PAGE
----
Once I moved away from home, away from the constant pop-ins, and caretaking… it really hit me how much my parents bring so many blessings into my life and home.

Where something simple as a “dropping by to see how you are” can be (at one time) taken as: “Again? I am really busy,” to “I really, really wish I could see my mom and dad. I miss them.”

I can safely say that moving away was the wake-up call I needed to appreciate my wonderful parents. Now I don’t take anything for granted. Every minute I can speak to them or see them (thank you FaceTime), I cherish it. I really, really miss those pop-ins and casual evenings.

Now that my mom is here, though, even my kids know Nano means business. She only has to say something once. And I am learning so much more about how to be a good mom. How to approach this issue differently with this kid, because she’s more sensitive. How to organize this part of my life so I am not so burdened. Plus, she takes them out on walks. My mom is the bomb.

Dear Allah, you are so truly merciful for giving me another chance to serve my mother, learn from her, and to have her presence in my home and with my kids. I cannot thank you enough for this opportunity. But I am so grateful.

Just a small bit of advice: Please, please don’t ignore your parents’ presence. If they are near you, you are blessed. Look at them with kindness, and you will be reap the benefits. Treat them with gentleness, and you will be rewarded. Sure, parents get old, it gets hard, but tuck a small reminder in the back of your mind of those days when you were just a small, ball of flesh and bones, and your parents did everything so you could live. Just think about their lives; they aren’t getting younger. Try to help them, ease their problems. You won’t regret it.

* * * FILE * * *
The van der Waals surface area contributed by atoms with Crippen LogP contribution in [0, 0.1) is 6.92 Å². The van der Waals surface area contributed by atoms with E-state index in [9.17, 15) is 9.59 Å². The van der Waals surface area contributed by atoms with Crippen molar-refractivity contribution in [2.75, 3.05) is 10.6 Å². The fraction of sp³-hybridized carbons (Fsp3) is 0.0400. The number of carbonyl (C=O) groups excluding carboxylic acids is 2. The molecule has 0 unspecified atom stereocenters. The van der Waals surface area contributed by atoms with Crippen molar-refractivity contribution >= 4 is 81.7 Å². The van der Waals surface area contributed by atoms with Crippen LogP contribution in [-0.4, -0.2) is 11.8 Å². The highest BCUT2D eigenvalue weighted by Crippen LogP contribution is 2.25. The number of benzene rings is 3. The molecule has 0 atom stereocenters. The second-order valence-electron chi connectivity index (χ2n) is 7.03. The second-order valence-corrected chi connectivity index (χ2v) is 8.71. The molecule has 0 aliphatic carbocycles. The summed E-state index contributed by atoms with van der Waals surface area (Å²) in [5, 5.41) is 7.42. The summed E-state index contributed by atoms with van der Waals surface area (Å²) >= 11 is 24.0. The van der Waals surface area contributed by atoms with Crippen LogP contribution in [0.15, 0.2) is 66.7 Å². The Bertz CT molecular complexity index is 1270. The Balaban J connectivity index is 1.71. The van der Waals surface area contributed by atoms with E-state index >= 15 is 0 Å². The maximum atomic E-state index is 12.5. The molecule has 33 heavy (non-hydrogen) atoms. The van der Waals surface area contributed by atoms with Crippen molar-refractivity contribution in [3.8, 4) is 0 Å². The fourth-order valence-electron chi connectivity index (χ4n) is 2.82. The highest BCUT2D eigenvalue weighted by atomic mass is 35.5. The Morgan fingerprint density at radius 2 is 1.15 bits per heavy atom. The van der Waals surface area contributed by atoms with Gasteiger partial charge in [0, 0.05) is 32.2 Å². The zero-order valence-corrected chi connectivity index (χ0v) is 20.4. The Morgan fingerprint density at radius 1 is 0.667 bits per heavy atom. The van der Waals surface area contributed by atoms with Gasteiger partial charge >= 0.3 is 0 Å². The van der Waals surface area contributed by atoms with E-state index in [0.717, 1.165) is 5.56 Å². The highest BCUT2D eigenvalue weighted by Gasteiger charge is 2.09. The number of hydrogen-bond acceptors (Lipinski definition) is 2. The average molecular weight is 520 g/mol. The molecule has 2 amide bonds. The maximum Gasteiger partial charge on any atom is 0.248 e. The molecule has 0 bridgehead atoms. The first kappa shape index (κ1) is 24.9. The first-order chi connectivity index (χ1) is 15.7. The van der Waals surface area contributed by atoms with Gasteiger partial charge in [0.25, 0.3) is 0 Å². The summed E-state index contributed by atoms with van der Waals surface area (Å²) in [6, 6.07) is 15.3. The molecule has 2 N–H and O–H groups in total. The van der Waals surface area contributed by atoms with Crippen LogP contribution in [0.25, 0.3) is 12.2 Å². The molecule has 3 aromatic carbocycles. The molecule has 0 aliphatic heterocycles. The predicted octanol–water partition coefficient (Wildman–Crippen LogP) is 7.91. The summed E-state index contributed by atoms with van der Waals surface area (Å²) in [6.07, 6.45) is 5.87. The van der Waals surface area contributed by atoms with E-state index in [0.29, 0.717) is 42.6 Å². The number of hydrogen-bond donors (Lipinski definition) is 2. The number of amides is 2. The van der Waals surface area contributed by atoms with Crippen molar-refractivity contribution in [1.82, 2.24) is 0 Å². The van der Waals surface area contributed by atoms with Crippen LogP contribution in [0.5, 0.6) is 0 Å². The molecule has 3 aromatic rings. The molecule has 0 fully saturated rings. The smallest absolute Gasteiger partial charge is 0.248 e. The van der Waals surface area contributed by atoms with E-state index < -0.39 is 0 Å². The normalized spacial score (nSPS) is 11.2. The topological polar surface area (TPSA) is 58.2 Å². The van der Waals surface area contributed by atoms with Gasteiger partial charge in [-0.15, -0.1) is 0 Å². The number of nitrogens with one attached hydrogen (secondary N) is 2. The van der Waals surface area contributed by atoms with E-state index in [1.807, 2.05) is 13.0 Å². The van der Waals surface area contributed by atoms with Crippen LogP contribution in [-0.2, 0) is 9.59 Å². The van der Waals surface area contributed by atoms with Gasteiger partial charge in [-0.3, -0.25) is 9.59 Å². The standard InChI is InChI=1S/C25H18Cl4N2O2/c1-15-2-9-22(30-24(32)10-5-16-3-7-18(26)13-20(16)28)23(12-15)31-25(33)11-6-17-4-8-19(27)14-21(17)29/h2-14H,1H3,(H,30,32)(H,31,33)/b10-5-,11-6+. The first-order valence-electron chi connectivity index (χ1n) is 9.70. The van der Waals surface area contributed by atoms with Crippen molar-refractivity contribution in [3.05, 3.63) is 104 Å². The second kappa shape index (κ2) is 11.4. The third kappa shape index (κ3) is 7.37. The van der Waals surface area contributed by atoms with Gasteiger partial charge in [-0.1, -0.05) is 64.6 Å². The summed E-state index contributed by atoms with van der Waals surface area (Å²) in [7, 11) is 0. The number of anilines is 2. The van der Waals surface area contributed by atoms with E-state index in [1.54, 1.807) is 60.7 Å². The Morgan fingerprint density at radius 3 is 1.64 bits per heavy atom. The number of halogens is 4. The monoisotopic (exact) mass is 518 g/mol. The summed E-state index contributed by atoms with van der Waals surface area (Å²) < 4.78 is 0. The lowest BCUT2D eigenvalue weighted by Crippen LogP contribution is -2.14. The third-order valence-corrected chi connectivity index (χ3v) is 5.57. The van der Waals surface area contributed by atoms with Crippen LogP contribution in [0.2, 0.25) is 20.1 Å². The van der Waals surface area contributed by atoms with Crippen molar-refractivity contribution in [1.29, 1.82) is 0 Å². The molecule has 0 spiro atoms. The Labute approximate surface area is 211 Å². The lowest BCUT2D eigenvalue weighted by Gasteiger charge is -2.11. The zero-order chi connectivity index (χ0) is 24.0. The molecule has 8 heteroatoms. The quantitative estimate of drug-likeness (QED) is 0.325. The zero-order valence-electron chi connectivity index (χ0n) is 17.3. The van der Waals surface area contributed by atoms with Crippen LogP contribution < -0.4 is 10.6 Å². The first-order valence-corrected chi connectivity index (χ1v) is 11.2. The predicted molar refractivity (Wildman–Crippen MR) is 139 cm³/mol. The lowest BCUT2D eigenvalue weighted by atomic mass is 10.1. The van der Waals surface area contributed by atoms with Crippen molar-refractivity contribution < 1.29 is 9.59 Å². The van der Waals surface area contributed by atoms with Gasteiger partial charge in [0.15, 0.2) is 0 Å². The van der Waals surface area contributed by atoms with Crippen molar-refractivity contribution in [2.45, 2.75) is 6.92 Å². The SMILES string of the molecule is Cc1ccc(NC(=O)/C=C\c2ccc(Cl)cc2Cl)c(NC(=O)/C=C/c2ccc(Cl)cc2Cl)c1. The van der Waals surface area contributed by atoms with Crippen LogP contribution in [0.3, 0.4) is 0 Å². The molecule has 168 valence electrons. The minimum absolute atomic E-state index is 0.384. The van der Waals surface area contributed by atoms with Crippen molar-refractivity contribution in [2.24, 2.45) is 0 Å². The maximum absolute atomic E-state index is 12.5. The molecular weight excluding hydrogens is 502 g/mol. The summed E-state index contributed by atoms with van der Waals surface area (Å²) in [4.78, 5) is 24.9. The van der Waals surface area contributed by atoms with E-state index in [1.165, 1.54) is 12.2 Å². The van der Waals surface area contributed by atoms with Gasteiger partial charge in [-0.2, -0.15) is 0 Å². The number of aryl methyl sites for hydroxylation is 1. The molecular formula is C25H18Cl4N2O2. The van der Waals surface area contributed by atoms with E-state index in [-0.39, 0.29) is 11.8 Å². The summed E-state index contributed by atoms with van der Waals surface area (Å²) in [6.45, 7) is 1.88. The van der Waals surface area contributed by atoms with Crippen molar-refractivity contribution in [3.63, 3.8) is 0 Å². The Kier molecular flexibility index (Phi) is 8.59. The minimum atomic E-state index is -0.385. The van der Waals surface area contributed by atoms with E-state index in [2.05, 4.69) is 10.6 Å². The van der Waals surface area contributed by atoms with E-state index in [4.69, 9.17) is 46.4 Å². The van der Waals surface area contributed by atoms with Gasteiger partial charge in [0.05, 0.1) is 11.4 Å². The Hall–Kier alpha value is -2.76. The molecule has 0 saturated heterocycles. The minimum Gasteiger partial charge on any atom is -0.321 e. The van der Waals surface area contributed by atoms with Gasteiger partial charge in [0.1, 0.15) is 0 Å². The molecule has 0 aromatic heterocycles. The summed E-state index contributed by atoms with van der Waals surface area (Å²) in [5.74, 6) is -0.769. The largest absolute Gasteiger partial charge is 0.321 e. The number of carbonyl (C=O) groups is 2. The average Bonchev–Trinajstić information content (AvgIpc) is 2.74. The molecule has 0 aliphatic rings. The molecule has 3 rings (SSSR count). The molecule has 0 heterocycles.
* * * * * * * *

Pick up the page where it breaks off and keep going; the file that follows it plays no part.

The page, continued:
Life lessons from Imam Hussain (as)

Far away from the turmoil in Yemen, the sectarian killings in Pakistan, and from the new questions arising in North America regarding Imam Hussain’s mission, I am trying to keep Imam Hussain and Karbala alive for my children.

It really bothers me when I read about youth in the West now raising questions about whether Imam Hussain “failed” or “succeeded.” Did it ever occur to those same youth that the only reason you are able to talk about him at all is because he succeeded.

But my children are young, and I try to teach them the basic life lessons that Imam Hussain taught us while fighting Yazeed and his army in Karbala 1,400 years ago.

  1. Importance of prayer – While Imam Hussain and his army were fighting, time came for the noon prayers. Imam and his followers asked for a break in fighting to pray to Allah. Yazeed’s army did not pay heed and continued fighting. A few of Imam’s comrades guarded him and the others while the rest prayed. No matter when the going got tough, Imam Hussain taught us that remembering to show Allah gratitude is of utmost importance.
  2. Importance of faith/Tawheed (oneness of Allah) – Imam Hussain taught us to do everything purely for the sake of Allah. His mission, his stand against Yazeed, his inviting others towards good deeds and telling them to refrain from bad deeds, his traveling to Karbala – it was for Allah and all to save Islam. For this faith, he and his companions were rewarded with shahadat.
  3. Loyalty – It is said that Imam Hussain had the best companions. There is hadith that he claimed “I have the best followers, even better than the ones my grandfather, the Holy Prophet, and my father, Imam Ali, had.” The night before Ashura Imam Hussain sat with his camp and told them that by coming this far and intending to fight with him they had already been assured Paradise. But since Yazeed’s army was really after him, they could leave now and save their lives. He blew out the lanterns so as to save anyone from embarrassment. But when the lanterns were lighted again, everyone remained.